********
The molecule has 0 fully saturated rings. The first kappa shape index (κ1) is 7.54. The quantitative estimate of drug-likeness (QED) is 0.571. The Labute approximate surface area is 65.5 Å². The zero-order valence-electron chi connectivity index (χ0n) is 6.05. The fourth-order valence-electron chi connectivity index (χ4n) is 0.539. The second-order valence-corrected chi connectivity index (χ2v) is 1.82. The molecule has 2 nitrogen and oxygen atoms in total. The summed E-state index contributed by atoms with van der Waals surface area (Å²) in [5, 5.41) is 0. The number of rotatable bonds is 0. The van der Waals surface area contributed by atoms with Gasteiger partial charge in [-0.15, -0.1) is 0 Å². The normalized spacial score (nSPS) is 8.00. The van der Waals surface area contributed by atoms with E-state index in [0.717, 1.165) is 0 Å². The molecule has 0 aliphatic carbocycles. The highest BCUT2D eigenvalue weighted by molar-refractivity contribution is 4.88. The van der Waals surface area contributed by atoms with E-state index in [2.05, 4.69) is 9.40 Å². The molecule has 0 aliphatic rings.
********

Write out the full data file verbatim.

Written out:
The molecule has 0 fully saturated rings. The first kappa shape index (κ1) is 7.54. The quantitative estimate of drug-likeness (QED) is 0.571. The Labute approximate surface area is 65.5 Å². The zero-order valence-electron chi connectivity index (χ0n) is 6.05. The fourth-order valence-electron chi connectivity index (χ4n) is 0.539. The second-order valence-corrected chi connectivity index (χ2v) is 1.82. The molecule has 2 nitrogen and oxygen atoms in total. The summed E-state index contributed by atoms with van der Waals surface area (Å²) in [5, 5.41) is 0. The number of rotatable bonds is 0. The van der Waals surface area contributed by atoms with Gasteiger partial charge in [-0.15, -0.1) is 0 Å². The normalized spacial score (nSPS) is 8.00. The van der Waals surface area contributed by atoms with E-state index in [0.717, 1.165) is 0 Å². The molecule has 0 aliphatic carbocycles. The highest BCUT2D eigenvalue weighted by molar-refractivity contribution is 4.88. The van der Waals surface area contributed by atoms with E-state index in [2.05, 4.69) is 9.40 Å². The molecule has 0 aliphatic rings.